Pictures and Propositions

  What kinds of images are jammed into your child's head? Harry Potter? Pokemon characters? Britney Spears in a skimpy outfit? There's not a lot we can do to keep some of the cultural images from seeping into our kids' minds. But we can balance those with images that show respect for Christian values. As we rear our kids, we teach them biblical principles and expect them to start applying them to their lives. But in their book, The Family New Media Guide, William Kilpatrick and Gregory and Suzanne Wolfe say that moral propositions are often difficult to absorb. That's why moral literature is so powerful -- and sometimes, in this visual age, even more so with films, because kids learn from images on their monitors or TV screens. Films make dry principles come alive, and they can penetrate the imagination. As the authors put it, "Written stories give us a word picture, [but] filmed stories give us an actual picture . . . and most of us think more readily in pictures than in propositions." I've found many films that teach great virtues. Films like Saving Private Ryan, which illustrates the virtue of self-sacrifice in a worthy cause. Or the recent movie Gladiator: though often violent, it personifies honor and integrity. Most Hitchcock films clearly portray the struggle between good and evil. One favorite is I Confess,a gripping drama about a priest accused of murder. The real killer confesses to him -- but the priest won't break the sanctity of the confessional, even with his own life at stake. Viewers learn exactly what C. S. Lewis meant when he wrote, "Courage is every virtue at the breaking point." An older film, called Brief Encounter, reveals the intense shame people feel when they plan to break their marriage vows. And the classic Treasure of the Sierra Madre shows what greed can do to the soul. Do you want to give your kids images of self-control? You might rent a video like Witness or It Happened One Night, in which sexual temptation is acknowledged -- and overcome. Younger kids can learn about the importance of obeying parents from The Lion King. And Disney's Beauty and the Beast provides a humorous lesson on the need to master your temper. And if you still need convincing, consider this: A few years ago students at a New York university were asked if they believed cheating was wrong. Most of them said yes. The students were then asked if they would cheat if they knew they wouldn't get caught, and a large majority said they would. As Kilpatrick and the Wolfes write, these students "knew what was right, but they didn't feel any obligation to do it." And that's where good films and good literature can help. Their power comes from the ability of literature and films "to create and shape emotions and desires" and to portray appealing role models for kids to emulate. That's why I suggest that you set aside a regular night this summer to view films with your kids. Pick a great classic -- here is a list of some that we recommend -- and then pop some corn and turn on the VCR. You may not replace all the images your kids are seeing on TV or at the moves, but you can at least balance them with images of people choosing to do the right thing.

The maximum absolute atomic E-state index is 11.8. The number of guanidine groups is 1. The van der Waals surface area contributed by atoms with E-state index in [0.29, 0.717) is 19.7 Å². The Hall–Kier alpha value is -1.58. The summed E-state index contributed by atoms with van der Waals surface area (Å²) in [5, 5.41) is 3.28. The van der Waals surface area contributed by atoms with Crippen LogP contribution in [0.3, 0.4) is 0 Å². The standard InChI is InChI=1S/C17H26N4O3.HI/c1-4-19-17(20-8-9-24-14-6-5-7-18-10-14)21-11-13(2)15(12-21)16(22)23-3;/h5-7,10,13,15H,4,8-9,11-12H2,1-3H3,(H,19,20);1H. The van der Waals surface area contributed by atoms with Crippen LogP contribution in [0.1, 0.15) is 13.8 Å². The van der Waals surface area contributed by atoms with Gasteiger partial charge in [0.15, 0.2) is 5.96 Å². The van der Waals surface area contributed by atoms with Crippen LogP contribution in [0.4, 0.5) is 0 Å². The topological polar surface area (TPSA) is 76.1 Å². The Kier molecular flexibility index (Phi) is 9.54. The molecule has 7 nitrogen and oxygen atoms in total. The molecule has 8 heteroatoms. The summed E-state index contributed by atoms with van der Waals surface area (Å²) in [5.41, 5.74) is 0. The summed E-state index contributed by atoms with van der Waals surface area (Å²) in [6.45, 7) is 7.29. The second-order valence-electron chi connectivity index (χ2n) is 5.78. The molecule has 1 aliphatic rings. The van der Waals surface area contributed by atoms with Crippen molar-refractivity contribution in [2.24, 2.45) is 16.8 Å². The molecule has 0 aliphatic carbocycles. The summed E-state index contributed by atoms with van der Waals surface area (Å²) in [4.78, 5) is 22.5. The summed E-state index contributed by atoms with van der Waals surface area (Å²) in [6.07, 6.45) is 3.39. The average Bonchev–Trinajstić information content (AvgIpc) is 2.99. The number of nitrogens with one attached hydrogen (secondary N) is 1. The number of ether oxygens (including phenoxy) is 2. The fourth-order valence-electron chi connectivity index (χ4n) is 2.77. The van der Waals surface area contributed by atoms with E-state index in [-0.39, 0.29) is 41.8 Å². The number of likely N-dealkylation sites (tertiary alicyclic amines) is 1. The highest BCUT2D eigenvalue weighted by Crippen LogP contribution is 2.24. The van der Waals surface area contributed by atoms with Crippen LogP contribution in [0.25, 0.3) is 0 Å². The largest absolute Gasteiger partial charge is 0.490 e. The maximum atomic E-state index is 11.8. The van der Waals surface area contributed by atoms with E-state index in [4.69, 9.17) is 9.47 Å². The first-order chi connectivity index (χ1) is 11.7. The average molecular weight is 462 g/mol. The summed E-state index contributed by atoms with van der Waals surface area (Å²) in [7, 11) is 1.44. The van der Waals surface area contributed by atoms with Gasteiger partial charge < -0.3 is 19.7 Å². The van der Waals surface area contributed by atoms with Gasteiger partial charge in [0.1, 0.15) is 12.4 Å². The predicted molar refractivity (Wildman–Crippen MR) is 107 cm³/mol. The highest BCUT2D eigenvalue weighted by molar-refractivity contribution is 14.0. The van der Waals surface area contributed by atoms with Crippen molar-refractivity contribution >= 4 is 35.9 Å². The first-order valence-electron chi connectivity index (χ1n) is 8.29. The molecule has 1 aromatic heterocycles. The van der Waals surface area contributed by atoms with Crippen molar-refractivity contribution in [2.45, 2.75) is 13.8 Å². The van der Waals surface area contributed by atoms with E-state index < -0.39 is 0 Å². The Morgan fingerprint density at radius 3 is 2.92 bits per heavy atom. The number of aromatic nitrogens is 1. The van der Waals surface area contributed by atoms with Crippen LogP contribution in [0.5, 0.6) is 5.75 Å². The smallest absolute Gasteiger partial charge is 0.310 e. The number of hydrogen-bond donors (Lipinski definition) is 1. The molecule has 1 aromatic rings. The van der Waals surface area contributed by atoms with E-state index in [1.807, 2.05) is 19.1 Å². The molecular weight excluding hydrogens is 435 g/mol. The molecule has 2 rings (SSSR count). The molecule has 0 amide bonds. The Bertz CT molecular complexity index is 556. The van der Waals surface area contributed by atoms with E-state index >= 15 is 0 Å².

Chuck Colson


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